Close by is the Parrish Pioneer Apple Ranch, 38561 Oak Glen, (909) 797-1753, dating to 1867, with a picnic area and animal park. In the heart of Oak Glen is Oak Tree Village, (909) 797-5737, a family fun center with shops, restaurants, art gallery, trout fishing ponds, gold panning, train rides and more. Continue south on Oak Glen Road through Cherry Valley to Beaumont and take I-10 east to Palm Springs and Indio area.
Explore the Joshua Tree National Park, an 850-square-mile park with both a high (Mojave) and a low (Colorado) desert environment. From the Indio Best Western property, go about 23 miles east on I-10 to Cottonwood Springs Road and turn north for the visitor center and south entrance to the park. Admission is per car and you get current information on traveling the area. Interesting sights, great views and nature hikes are throughout the park.
The Cholla Cactus Garden and Ocotillo Patch are beside the El Dorado Mine Road. Take the Loop Road to explore the Jumbo Rocks and experience the Keys View from the top of Little San Bernardino Mountains, that looks over the Coachella Valley, Palm Springs, and all the way to the Salton Sea. You exit in Joshua Tree at Twentynine Palms Highway (62). Follow 62 west through Yucca Valley and Morongo Valley. At East Drive is Big Morongo Canyon Preserve & Covington Park, (760) 363-7190, open Wednesday to Sunday, 7:30 am to sunset, a narrow canyon oasis supporting 300 or more species of plants and animals, with hiking trails and picnic areas.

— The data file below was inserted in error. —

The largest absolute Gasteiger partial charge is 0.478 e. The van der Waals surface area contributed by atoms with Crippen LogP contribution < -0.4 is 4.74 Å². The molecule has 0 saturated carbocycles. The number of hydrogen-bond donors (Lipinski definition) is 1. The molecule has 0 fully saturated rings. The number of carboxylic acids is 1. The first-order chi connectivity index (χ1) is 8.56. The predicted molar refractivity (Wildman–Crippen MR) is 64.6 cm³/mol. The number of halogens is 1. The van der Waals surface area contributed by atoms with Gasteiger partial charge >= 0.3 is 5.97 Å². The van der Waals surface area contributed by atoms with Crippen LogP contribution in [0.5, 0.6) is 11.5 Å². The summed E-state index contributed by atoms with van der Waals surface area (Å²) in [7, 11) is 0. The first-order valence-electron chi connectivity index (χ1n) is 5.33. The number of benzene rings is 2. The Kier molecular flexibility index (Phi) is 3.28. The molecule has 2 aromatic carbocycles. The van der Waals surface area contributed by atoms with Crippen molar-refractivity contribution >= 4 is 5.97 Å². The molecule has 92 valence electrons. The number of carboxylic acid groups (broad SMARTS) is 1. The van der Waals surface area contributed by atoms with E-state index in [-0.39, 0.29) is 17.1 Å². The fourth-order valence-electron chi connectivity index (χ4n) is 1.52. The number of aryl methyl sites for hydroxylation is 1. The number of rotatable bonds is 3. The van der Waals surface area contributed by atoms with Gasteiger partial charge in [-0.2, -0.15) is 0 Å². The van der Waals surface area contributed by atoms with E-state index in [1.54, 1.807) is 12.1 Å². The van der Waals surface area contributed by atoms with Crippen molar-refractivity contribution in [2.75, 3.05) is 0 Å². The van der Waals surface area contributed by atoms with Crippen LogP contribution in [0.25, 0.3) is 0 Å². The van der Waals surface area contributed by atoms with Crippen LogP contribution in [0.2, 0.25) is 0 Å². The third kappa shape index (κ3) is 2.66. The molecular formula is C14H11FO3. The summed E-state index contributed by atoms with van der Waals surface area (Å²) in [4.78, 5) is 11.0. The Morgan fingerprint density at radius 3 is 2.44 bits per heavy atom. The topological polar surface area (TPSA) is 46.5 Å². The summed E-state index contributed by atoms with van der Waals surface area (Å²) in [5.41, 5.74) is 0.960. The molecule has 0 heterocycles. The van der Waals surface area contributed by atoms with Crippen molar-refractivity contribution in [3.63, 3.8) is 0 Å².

Continue on 62 to Desert Hot Springs and Cabot’s Old Indian Pueblo, 67616 East Desert View Avenue, (760) 329-7610, filled with pioneer relics and Native American artifacts gathered by desert scavenger Cabot Yerxa. He built the 35-room structure in Hopi pueblo-style, with walls two feet thick and 150 windows. It’s a trading post, museum and art gallery; admission is charged. Take 62 to I-10 and back to Palm Springs area. Moorten Botanical Garden, 1701 South Palm Canyon Drive, (760) 327-6555, two miles south of town, next to the Best Western Inn at Palm Springs, is open daily, year-round. It exhibits over 3,000 species of desert plants in only two acres.
In Cathedral City, the Camelot Park Family Entertainment Center, 67-700 E. Palm Canyon Drive, (760) 321-9893, fee, has everything for a fun experience. From miniature golf to bumper boats, from go karts to laser tag, they have it all. For water fun, visit the Oasis Waterpark, (760) 327-0499, fee, in Palm Springs off I-10 and Gene Autry Trail, between Ramon Road and E. Palm Canyon Drive. Take I-10 east to Blythe.